The Case Of The Missing 'Double Eagle' Coins
NEAL CONAN, host:
Only one of the famous double eagle gold coins was ever released by the United States Mint. The rest were supposed to have been melted down during Franklin Delano Roosevelt's administration. The one that went public sold for more than $7 million. So, you can imagine the surprise when, in 2003, the family of a former Mint worker found a stash of the gold $20 coins. When the Roy Langbord -when Roy Langbord approached the Mint to authenticate them, the Mint said, yes, they are real and they're stolen. The government seized the coins, claiming they were taken by Mr. Langbord's father. The Langbords took the U.S. Treasury to court, and the New York Times reported this morning that it now looks as if the family may get the coins back.
Joining us now from her office in New York is Alison Frankel, author of "Double Eagle: The Epic Story of the World's Most Valuable Coin."
Thanks very much for being with us today.
Ms. ALISON FRANKEL (Author, "Double Eagle: The Epic Story of the World's Most Valuable Coin"): Thank you for having me.
CONAN: And fill us in, if you would. Tell us how the Langbord family found out they had a stash of these coins. There was supposed to be only one. They found nine more.
Ms. FRANKEL: And they actually found 10. Well, the father and grandfather of the Langbords was a fellow named Israel Switt, who was a jeweler in Philadelphia.
And back in the 1940s, Israel Switt was the fellow who circulated a bunch of these 1933 double eagle coins. The government got wind of the coins being out there in the coin collecting community and launched a truly - excuse me - a truly astonishing Secret Service investigation to track down these $20 coins. They found all but one, at least all but one, that's was known, which had been exported to Egypt and…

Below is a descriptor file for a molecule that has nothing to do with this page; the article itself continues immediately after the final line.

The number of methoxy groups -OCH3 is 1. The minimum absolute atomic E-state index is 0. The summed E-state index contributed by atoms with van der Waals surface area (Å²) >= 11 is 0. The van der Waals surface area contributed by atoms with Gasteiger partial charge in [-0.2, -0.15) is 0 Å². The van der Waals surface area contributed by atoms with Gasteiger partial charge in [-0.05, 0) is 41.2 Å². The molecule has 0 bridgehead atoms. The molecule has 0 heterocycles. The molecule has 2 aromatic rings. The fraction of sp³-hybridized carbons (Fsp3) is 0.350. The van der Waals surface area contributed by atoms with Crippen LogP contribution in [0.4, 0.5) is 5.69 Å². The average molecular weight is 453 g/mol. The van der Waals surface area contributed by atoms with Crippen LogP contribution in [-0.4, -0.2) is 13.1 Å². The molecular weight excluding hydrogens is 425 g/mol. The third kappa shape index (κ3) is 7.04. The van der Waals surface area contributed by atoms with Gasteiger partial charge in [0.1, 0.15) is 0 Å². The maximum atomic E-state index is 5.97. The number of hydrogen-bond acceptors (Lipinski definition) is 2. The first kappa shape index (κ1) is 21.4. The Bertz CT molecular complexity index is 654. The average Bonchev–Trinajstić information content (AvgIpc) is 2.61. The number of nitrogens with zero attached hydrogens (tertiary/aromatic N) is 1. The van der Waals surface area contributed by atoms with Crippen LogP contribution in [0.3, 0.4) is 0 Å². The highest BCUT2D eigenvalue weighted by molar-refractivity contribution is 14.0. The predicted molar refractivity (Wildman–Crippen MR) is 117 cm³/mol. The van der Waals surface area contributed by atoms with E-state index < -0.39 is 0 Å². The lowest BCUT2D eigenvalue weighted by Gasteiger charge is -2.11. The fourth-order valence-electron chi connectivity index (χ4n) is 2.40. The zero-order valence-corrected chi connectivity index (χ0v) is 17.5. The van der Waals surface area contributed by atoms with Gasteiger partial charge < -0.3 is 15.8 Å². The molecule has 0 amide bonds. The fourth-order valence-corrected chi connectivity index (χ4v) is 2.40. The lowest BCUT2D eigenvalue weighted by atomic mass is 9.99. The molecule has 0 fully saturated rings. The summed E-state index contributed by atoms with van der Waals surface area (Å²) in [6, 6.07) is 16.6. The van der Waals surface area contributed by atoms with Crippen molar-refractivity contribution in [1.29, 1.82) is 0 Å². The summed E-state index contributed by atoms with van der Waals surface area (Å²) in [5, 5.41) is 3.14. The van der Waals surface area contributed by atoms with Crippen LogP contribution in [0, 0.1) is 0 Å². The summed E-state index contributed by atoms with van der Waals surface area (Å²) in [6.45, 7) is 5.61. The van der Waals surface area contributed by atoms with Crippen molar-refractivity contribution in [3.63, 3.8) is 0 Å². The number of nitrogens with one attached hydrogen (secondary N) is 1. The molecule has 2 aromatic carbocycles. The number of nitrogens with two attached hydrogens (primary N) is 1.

CONAN: To King Farouk.
Ms. FRANKEL: In the hands of King Farouk, absolutely. And believe it or not, there were State Department memos on the advisability of trying to get this coin back from King Farouk. The government, ultimately decided that if given that it was World War II and Egypt was an ally that it was inadvisable to attempt to force King Farouk to give back his coin.
Ultimately, the coin returned to the United States, was seized by the Secret service in a sting operation at the Waldorf-Astoria, and was the subject of quite intense litigation that ended with a settlement between the government and the British coin dealer who brought the coin to the U.S.
CONAN: And the settlement, as I understand it and as you describe in the book, was that it would be available to be auctioned, and the coin dealer and the U.S. government would split the profit.
Ms. FRANKEL: Yes. And when the Langbord family read of the auction, Roy Langbord, who was the Philadelphia jeweler's grandson, called his mother who was then running the store that her father had established and said, mom, do you know if grandpa had any other coins?
(Soundbite of laughter)
Ms. FRANKEL: And they checked all of his safe deposit boxes, and lo and behold another 10 coins, another 10 1933 double eagles were discovered in one of his safe deposit boxes.
CONAN: We're talking with Alison Frankel, the author of "Double Eagle: The Epic Story of the World's Most Valuable Coin." You're listening to TALK OF THE NATION from NPR News.
So then the family takes them to the Mint, says, jeez, are these authentic? And they say, yes, they are. And they're ours. They were stolen.
Ms. FRANKEL: Absolutely. And it was really quite a devious maneuver by the Langbords' lawyer who, not incidentally, was the lawyer for the British coin dealer who split the proceeds…
Ms. FRANKEL: …of the auction.
(Soundbite of laughter)
Ms. FRANKEL: Because he calculated that the Mint there was no way that the Mint was going to return these 10 coins to the Langbord family, after all, in the view of the United States government, Israel Switt, the Langbords' father and grandfather, had stolen these coins. And the government had contended through 70 years that there were no legal 1933 double eagles.